Thanksgiving remains in existence to serve the throbbing margins of tech on Black Friday
Consumerism is the gravy.
Thanksgiving, a holiday steeped in racial undertones and brutal colonialism, no longer holds whatever non-smallpox related meaning it may have once wielded. As humans capable of free will, do we need a marked day in order to come together, suffer the insufferable members of our bloodline and give thanks for what exactly? No, the proliferation and continuation of Thanksgiving as a holiday is akin to Columbus Day remaining as such in order to sell discount mattresses. It is simply the harbinger of Black Friday.
The Black Friday (capitalized for effect) phenomenon has expanded from one day of consumers rushing the doors at Walmart to a month-long affair of loud font sales, both in your email and in banner ads across the internet. It no longer serves a business to wait until the moment the turkey begins to cool to open its doors against the throngs of face-blushed customers, eager to save a small percentage on something they do not need. No, Black Friday comes as soon as Halloween ends, dragged like a bag of mud into the season by Christmas Creep.
As we kneel at the dark altar of consumerism we are reminded that it is our one true god. For whatever political meandering continuously threatens to topple our mental states, we always eagerly return to opening our wallets for the latest and greatest technology, suckling on the teet of a good deal, disregarding any differences we may have had before purchasing a new television that we simply do not need. It is a small satisfaction in a world of chaos. This is the time of year when tech companies regain any losses, their Thanksgiving comes after the fiscal period closes.
Which is why Thanksgiving, as vaulted a holiday as it might seem, is nothing more than a moment of respite before we fall into the warm embrace of consumerism. Our fingers itch as they refresh the page for Amazon’s annual Black Friday deals. Our brains become wet with fevered enthusiasm as we patiently scan eBay for secondhand deals. Gamers salivate at the depth of deals offered by Microsoft for the Xbox and we have a side eye to smaller tech companies, also angling for that Black Friday sales traffic.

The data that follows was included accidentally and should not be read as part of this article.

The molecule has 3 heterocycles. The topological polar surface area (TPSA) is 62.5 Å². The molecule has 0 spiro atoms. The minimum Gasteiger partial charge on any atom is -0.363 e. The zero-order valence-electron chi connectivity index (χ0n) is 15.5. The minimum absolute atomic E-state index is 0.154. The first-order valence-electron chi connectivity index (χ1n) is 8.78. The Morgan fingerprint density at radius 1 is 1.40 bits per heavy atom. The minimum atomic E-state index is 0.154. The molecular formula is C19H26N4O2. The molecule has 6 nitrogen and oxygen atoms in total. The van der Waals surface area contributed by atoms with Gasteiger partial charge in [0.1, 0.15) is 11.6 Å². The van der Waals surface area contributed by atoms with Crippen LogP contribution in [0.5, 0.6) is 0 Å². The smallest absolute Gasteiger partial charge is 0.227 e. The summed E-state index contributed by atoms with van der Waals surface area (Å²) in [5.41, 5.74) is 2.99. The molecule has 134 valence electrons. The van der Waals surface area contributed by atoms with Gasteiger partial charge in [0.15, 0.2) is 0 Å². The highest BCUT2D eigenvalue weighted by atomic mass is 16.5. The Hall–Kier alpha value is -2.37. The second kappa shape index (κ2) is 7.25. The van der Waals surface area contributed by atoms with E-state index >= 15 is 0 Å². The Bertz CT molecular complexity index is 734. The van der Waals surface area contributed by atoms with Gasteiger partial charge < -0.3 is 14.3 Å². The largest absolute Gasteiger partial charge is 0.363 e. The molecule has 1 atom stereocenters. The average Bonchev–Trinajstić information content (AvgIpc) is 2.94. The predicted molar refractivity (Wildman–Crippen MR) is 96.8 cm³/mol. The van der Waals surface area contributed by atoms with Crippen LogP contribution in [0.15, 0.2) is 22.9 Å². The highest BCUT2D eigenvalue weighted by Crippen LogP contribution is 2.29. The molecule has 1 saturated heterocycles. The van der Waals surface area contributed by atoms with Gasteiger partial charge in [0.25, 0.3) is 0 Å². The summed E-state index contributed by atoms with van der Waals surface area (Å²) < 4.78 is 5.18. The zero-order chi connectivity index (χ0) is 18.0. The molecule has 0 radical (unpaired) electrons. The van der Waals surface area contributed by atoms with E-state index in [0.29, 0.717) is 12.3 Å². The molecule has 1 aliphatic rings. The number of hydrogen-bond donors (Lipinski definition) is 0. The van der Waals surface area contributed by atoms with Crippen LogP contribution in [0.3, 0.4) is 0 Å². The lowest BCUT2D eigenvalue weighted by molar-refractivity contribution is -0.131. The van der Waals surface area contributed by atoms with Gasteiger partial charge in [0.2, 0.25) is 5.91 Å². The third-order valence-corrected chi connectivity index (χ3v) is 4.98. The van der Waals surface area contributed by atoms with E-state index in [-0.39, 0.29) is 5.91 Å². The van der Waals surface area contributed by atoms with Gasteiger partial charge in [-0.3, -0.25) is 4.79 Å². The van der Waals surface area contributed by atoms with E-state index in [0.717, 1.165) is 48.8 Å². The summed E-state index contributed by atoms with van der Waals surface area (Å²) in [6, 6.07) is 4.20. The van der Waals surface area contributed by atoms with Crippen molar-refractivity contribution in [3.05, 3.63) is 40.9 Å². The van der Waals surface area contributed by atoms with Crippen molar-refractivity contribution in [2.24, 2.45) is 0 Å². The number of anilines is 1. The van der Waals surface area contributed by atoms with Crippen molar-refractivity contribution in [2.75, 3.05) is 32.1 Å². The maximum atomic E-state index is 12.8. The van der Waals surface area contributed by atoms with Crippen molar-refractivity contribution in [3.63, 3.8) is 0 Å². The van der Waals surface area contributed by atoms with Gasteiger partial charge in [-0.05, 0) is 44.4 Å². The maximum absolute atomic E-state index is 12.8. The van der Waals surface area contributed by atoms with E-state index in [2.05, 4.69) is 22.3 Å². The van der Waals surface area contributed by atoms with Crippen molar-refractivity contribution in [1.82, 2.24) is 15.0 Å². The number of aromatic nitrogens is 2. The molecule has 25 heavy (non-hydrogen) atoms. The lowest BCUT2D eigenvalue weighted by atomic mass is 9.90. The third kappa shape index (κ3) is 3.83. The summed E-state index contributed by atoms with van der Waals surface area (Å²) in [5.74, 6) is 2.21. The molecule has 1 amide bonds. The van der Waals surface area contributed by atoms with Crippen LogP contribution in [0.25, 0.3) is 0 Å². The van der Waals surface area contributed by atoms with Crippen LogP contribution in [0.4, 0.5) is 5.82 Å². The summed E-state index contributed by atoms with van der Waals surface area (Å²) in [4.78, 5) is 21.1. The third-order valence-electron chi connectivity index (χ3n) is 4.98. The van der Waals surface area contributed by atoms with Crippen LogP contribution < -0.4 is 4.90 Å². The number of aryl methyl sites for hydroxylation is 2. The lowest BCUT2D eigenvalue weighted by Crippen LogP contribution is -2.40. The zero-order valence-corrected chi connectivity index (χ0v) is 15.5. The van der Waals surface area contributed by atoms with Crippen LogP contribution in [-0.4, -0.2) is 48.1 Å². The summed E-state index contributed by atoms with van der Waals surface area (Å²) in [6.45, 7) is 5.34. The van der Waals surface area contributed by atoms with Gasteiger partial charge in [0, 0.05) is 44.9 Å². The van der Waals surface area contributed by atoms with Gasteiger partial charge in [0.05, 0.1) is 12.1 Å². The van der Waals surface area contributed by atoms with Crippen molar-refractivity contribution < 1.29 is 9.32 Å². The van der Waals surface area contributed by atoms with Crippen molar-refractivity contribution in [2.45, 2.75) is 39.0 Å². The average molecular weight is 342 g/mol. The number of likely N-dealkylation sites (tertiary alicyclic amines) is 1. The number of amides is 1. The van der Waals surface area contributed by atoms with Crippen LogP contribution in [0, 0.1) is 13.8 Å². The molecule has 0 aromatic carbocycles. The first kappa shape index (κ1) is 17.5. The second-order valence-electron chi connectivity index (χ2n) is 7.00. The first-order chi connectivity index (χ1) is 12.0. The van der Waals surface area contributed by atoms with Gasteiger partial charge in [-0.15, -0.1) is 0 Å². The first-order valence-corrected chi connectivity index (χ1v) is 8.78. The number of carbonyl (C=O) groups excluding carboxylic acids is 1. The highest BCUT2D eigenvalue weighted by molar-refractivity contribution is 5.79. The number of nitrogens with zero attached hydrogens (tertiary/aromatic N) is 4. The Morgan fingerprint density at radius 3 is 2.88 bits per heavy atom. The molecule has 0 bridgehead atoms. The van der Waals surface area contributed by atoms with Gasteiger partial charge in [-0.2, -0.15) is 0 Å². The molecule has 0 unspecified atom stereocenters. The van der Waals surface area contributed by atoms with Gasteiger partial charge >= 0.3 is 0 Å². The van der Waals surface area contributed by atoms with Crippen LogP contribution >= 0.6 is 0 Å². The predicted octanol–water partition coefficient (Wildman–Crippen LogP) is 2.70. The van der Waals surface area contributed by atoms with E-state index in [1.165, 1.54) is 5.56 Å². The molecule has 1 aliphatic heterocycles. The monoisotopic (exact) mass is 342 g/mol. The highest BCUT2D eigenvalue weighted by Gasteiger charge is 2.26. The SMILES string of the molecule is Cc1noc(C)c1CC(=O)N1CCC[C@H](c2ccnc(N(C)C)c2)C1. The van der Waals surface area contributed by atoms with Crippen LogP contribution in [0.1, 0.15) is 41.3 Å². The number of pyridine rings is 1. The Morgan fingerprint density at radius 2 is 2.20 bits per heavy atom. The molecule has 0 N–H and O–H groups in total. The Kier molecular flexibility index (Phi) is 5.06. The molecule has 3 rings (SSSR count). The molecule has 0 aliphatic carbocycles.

It is Amazon though, that has rendered Thanksgiving nothing more than a footnote on the path to Black Friday (itself rendering Cyber Monday a non-issue). This is where we start our Black Friday shopping, instead of in a tent outside a Best Buy. While traditional brick-and-mortar attempts to keep up (have you seen the sales on toilet brushes at Bed Bath & Beyond for Odin’s sake), it is our ability to spend money while not moving from our seat that truly heaps glory upon the seven-headed beast that is Black Friday shopping. There is more relief to be found from shopping online than there is from loosening our belt after scooping large, dry chunks of turkey and potatoes into our gullets.
And it is tech, small and large retailers, and manufacturers that truly benefits from the existence of Thanksgiving and by proxy, Black Friday. This is when we purchase our new 8-track stereos, our VCRs and 19-inch televisions. This is when we stock up on peripherals we do not need, this is when we buy all the toasters we can handle. While non-tech items also fall into the Black Friday pit, it is tech we tend to gravitate towards. You’ve never seen a pair of customers fighting over an ottoman like they fight over an OLED 4kUHD television at 40% off.
Yet, as the dust settles sometime in mid-December, as Christmas approaches and the new year seems like the only thing that will save the crushing depression caused by the status of our bank accounts, we have to take a moment to thank consumerism. Because of it, we are constantly presented with new and amazing technology, all fighting for a place on our shelves or in our pockets. So if there is anything to be thankful for in that moment after your racist uncle has finally stopped talking and before the first slice of turkey has slipped past your grinding teeth, it is that we live in a country in which we can get some really good deals on fruit infusion bottles and dental tools on Black Friday.
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